Virginia has, as expected, passed into law its Consumer Data Protection Act (VCDPA), thus becoming the second U.S. state to enact stringent privacy legislation. The VCDPA will take effect on January 1, 2023. Like a similar law that took effect in California last year, this will give consumers more choice and control over how online companies collect and use their data.
Also like the California law, the VCDPA will cover companies that do not reside in Virginia, as long as they do business there and meet certain size thresholds. Covered companies must give explicit notice of data-gathering practices and must honor consumer requests to see, correct, or delete data gathered about them. The law also creates the first affirmative obligation in the US for covered companies to perform regular assessments of their data handling practices.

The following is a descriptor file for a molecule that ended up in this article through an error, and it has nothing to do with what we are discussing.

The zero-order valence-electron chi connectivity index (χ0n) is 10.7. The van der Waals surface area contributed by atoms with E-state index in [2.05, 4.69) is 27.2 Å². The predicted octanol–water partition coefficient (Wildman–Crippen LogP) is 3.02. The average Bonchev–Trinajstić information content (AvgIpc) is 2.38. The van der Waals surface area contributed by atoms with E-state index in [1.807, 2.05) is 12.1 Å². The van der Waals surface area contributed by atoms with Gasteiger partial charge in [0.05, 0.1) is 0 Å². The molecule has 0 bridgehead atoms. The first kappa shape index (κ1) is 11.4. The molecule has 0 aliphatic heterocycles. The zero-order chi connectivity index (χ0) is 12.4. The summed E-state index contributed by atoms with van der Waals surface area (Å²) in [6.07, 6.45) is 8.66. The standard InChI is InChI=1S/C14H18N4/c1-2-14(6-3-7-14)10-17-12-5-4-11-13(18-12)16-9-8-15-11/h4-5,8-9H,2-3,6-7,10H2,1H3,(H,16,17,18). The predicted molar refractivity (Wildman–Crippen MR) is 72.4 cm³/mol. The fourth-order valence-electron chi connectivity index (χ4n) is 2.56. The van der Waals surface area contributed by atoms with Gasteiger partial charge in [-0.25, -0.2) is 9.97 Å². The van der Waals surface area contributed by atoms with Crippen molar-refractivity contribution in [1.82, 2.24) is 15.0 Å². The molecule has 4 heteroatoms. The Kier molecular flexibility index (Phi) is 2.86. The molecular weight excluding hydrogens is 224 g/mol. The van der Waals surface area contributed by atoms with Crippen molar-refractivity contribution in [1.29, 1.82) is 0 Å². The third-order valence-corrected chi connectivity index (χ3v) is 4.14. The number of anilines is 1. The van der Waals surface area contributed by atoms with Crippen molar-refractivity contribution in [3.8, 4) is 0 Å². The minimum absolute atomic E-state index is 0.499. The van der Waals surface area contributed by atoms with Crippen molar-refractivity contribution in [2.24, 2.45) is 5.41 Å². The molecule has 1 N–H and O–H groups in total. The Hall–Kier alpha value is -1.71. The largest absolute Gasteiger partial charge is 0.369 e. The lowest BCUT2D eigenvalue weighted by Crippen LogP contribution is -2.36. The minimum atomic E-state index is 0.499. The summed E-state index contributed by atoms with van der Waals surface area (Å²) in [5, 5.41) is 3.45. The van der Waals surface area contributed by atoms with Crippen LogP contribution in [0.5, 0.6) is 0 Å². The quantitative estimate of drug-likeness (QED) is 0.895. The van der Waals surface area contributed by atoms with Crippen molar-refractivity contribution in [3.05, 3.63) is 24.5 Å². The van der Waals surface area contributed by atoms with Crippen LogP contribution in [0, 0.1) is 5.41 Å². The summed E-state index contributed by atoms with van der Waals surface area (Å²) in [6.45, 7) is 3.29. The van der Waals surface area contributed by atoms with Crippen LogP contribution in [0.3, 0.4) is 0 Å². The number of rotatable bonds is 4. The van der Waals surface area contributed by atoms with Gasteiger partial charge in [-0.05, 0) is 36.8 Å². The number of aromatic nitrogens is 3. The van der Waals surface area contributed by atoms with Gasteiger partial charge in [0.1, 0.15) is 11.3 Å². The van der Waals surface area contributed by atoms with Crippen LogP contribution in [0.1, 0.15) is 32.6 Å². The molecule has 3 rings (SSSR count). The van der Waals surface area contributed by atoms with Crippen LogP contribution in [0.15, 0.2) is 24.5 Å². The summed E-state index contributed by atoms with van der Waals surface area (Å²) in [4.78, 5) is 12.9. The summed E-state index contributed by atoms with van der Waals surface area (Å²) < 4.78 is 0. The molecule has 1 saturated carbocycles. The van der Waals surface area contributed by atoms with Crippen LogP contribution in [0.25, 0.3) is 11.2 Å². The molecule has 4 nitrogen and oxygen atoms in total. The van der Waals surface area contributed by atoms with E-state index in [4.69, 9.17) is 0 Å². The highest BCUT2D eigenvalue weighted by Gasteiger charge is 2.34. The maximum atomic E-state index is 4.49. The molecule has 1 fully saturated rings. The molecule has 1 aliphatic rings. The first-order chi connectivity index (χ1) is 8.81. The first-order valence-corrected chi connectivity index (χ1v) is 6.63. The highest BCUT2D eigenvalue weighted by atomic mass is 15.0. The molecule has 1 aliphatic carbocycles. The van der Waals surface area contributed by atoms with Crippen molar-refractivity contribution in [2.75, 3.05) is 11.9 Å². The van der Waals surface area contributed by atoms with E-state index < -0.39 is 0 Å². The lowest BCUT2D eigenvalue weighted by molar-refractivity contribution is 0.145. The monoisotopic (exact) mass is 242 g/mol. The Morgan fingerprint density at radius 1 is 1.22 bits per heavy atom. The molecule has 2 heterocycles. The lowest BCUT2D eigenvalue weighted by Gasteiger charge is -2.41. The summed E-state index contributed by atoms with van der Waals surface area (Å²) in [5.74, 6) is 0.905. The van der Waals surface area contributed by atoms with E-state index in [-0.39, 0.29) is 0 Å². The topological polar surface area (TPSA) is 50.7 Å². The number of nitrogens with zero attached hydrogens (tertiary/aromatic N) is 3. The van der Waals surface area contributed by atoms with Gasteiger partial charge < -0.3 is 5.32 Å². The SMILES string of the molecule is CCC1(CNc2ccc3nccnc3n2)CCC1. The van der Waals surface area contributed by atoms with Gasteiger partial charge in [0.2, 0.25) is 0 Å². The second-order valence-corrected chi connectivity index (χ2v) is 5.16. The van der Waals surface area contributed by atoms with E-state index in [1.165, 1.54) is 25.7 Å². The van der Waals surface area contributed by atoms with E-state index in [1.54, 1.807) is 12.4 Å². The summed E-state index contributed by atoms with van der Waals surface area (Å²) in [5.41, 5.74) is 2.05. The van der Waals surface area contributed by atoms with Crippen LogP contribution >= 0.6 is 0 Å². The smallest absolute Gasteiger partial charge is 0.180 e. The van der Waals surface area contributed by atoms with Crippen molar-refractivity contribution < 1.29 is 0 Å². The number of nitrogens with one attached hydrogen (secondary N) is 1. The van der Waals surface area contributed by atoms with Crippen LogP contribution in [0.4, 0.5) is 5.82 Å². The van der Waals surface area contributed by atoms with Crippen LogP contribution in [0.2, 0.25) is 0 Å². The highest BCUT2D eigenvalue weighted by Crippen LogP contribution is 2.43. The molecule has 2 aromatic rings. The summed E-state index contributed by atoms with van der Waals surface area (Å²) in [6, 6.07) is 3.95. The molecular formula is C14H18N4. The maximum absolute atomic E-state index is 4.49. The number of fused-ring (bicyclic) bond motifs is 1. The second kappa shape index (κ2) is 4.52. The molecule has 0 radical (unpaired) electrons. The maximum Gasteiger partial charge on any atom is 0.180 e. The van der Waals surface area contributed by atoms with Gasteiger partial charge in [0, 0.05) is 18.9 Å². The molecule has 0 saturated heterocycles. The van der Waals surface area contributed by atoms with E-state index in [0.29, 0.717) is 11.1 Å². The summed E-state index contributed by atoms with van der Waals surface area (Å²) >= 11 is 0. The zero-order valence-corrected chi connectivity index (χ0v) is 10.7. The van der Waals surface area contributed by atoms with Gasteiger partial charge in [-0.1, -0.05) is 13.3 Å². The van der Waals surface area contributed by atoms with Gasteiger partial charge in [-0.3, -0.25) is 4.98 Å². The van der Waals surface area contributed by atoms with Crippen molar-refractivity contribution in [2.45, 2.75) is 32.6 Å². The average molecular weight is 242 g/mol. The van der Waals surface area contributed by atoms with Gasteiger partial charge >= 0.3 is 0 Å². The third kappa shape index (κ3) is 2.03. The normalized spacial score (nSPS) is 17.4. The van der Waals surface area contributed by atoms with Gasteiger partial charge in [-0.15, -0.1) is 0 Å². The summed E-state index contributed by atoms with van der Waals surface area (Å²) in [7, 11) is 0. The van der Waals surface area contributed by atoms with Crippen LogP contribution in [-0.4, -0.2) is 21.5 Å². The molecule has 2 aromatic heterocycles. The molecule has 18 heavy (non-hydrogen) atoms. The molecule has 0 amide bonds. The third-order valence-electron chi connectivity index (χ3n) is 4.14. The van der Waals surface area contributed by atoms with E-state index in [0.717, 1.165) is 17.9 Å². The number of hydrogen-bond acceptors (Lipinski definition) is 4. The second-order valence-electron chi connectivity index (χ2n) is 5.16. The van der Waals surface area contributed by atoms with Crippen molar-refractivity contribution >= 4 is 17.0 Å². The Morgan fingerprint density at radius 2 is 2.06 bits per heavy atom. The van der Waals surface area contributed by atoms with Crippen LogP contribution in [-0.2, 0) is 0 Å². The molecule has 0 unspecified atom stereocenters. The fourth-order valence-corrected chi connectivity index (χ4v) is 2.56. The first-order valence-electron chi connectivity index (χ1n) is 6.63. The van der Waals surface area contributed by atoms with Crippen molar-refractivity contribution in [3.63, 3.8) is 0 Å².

This is the first of several expected new state laws focused on privacy, most of which will operate beyond the state's borders and apply to more than retail consumer transactions. More and more companies are likely to be subject to the increasingly complex web of state privacy requirements that affect nearly all aspects of electronic data gathering, processing, and storage.
Virginia Gov. Ralph Northam (D) signed the Consumer Data Protection Act on Tuesday, making Virginia the second state in the U.S. to pass a comprehensive data privacy law. *** The law will go into effect in 2023 and applies to all businesses that control or process the proposal data of at least 100,000 consumers, derive more than 50 percent gross revenue from the sale of personal data or process the personal data of at least 25,000 consumers.